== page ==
Listing C

<html>
<head>
    <style type="text/css">
    .quote {
        font-family: "Bookman Old Style", "Verdana";
        color: purple;
    }
    </style>
</head>

<body>
    <div class="quote">To be or not to be, that is the question.</div>
</body>
</html>

And Figure B shows you what it looks like.

Figure B

Color

Controlling size

Next up, size. Font size is controlled via the font-size property, which accepts either absolute (numerical units or keywords such as xx-small, small, medium, large, x-large) or relative (larger and smaller) values. Size units may be described in terms of points, percentages or ems. Listing D is an example; it magnifies the font to 400% of its normal size:

Listing D

<html>
<head>
    <style type="text/css">
    .quote {
        font-family: "Bookman Old Style", "Verdana";
        color: purple;
        font-size: 400%;
    }
    </style>
</head>

<body>
    <div class="quote">To be or not to be, that is the question.</div>
</body>
</html>

And Figure C shows you what it looks like.

Figure C

Size

Controlling emphasis

Font emphasis is controlled via the font-style and font-weight properties, which broadly correspond to HTML's<i> and <b> elements. The font-style property accepts any of the values normal, italic and oblique, while the font-weight property can either accept values on a numerical "boldness" scale between 100 and 900, or the keywords normal, bold, bolder and lighter. Listing E is an example that demonstrates both these properties.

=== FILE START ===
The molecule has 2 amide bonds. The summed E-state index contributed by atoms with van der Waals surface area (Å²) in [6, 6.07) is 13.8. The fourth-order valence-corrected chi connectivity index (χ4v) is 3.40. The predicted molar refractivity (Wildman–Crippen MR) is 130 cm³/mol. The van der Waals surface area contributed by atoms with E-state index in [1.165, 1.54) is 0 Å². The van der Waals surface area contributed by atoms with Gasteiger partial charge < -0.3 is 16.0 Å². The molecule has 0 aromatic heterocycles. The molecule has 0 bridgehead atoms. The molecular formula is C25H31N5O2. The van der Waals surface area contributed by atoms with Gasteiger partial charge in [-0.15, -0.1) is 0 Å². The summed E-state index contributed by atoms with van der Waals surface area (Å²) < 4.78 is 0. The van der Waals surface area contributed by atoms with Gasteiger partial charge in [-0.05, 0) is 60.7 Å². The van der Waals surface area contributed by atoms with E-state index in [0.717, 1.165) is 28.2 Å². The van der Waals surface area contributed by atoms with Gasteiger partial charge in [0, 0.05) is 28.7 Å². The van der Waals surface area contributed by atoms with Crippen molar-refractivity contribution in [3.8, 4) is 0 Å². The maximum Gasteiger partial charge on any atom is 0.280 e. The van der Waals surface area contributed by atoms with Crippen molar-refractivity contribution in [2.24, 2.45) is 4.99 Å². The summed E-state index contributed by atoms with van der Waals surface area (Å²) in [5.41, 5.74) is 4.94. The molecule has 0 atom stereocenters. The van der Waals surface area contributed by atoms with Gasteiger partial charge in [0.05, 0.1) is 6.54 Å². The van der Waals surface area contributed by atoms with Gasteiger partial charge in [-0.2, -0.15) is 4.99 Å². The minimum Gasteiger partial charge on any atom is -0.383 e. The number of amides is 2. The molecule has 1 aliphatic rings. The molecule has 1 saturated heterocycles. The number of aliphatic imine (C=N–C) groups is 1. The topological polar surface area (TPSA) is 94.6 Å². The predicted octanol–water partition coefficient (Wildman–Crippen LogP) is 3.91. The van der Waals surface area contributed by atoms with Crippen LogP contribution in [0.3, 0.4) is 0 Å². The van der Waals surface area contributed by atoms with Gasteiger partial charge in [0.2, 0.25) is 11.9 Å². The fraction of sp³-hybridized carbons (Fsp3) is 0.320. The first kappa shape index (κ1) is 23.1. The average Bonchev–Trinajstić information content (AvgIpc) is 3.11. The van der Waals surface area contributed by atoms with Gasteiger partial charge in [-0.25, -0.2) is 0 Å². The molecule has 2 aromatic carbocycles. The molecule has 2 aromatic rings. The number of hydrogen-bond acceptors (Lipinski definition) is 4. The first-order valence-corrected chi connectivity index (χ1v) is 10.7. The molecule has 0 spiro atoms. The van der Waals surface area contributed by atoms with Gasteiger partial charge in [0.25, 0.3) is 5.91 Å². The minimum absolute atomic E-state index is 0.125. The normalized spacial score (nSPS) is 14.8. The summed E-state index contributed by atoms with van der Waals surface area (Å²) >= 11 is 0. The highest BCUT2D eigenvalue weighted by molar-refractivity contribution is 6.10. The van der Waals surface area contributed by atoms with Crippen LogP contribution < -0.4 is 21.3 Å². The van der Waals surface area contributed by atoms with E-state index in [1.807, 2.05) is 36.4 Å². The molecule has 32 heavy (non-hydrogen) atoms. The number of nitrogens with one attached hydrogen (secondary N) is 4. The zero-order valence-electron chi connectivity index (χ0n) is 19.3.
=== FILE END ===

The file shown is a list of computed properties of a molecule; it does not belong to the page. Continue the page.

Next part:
Listing E

<html>
<head>
    <style type="text/css">
    .quote {
        font-family: "Bookman Old Style", "Verdana";
        color: purple;
        font-weight: bolder;
    }
   
    .attribution {
        font-style: italic;
    }
    </style>
</head>

<body>
    <div class="quote">To be or not to be, that is the question.</div>
    <div class="attribution">— Hamlet</div>
</body>
</html>

And Figure D what it looks like:

Figure D

Font weight and style

Controlling word, character and line spacing

CSS also makes it possible to control the space between words, characters and lines, via the corresponding word-spacing, character-spacing and line-height properties. As with the font-size property, values may be expressed in points, pixels and ems. Listing F demonstrates with an example.

Listing F

<html>
<head>
    <style type="text/css">
    .quote {
        font-family: "Bookman Old Style", "Verdana";
        color: purple;
        font-weight: bolder;
        font-size: 200%;
        line-height: 50px;
    }
   
    .attribution {
        font-style: italic;
        word-spacing: 15pt;
        letter-spacing: 8px;
    }
    </style>
</head>

<body>
    <div class="quote">To be or not to be, that is the question.</div>
    <div class="attribution">— Hamlet, Act 3, Scene 1</div>
</body>
</html>

Figure E shows you the output:

Figure E

Spacing

Of course, these examples are just the tip of the iceberg when it comes to working with fonts in CSS. However, they should have given you some insight into how these properties work in practice, and you should now know enough to begin experimenting on your own. So what are you waiting for?